• Tomcat Server URL: Error! Hyperlink reference not valid. (make sure you remove the port 8080) Error! Hyperlink reference not valid.

    • Tomcat Manager Username: tomcat

    • Password: tomcat

    • WAR file: (Browse in the build artifact and select the parabank.war file)

  7. Select your Parasoft Service Virtualization Deploy task and configure it as follows:

    • Parasoft CTP Endpoint: From the dropdown, select the ParasoftEM service endpoint created at the beginning of this section

    • System: ParaBank

    • Environment: Golden

    • Instance: Negative

    • Leave everything else default and click “Save.”

What are environments and instances

An Environment is a collection of virtual assets, proxies, data sets and real endpoints that belong to a particular group or physical environment (for example, Dev, Performance, QA, Staging, etc.). In Environment Manager, all Environments belong to a System.

An Instance is a particular configuration of an Environment. It is typically a subset of all available artifacts in the Environment and describes a specific configuration state for components in the Environment. All Instances belong to an Environment.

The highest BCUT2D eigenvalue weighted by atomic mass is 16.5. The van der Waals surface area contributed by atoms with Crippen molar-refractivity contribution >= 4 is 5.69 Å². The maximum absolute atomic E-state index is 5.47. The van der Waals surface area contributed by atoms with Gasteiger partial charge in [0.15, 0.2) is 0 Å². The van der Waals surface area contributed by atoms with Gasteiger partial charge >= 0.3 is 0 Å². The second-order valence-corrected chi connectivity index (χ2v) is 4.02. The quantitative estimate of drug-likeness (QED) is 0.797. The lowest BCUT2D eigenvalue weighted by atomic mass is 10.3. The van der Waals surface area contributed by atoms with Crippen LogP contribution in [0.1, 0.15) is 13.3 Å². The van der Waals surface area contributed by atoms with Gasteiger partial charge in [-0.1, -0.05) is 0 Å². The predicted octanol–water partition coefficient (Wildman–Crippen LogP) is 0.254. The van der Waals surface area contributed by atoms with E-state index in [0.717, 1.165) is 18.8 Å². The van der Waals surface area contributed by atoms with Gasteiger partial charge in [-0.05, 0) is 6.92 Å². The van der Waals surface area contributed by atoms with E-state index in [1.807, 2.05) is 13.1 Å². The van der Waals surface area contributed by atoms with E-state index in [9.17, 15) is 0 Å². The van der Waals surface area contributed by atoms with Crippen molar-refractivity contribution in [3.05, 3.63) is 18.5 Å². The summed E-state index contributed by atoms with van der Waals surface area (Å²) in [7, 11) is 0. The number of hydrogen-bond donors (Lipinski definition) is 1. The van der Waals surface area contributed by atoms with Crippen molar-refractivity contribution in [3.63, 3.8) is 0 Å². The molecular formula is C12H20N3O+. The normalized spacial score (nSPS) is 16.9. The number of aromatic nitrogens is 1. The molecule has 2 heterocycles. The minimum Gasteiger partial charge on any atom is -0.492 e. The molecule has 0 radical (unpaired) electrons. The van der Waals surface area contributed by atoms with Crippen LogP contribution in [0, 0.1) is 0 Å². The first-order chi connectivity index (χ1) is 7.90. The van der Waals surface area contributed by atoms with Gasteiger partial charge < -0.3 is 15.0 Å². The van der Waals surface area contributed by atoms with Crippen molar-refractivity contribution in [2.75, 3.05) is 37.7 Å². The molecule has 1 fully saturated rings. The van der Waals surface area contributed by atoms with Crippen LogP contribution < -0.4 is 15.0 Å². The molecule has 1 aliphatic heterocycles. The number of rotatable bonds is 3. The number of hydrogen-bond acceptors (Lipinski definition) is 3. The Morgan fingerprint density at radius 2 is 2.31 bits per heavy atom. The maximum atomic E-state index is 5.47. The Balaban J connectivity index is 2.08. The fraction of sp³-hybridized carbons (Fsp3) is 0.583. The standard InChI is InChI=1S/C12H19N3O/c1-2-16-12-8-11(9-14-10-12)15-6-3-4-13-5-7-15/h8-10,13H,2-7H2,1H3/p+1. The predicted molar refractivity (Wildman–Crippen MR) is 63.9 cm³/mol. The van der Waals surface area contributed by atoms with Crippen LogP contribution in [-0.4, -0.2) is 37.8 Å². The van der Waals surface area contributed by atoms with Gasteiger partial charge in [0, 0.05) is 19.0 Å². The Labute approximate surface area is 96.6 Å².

1. Give the release definition a suitable name (like “Parabank Deployment”). To edit the name, select the pencil icon next to the current name. Then click “Save.”


  2. Create a release by select the green plus sign next to “Release,” then selecting the latest successful Parabank build id (this could be any number 1 or greater depending on how many builds you’ve already executed):



  3. Once the release has completed and is successful (this may take a few minutes), navigate to http://<VM_IP_ADDRESS>/parabank in your browser. The Parabank application should load:Error! Hyperlink reference not valid.


  4. Now that we’ve provisioned our virtual environment, we must reconfigure the Parabank application to use our “proxies.” These are endpoints which sit between Parabank and the virtual services it will consume. These proxies will redirect Parabank’s requests to our virtual services.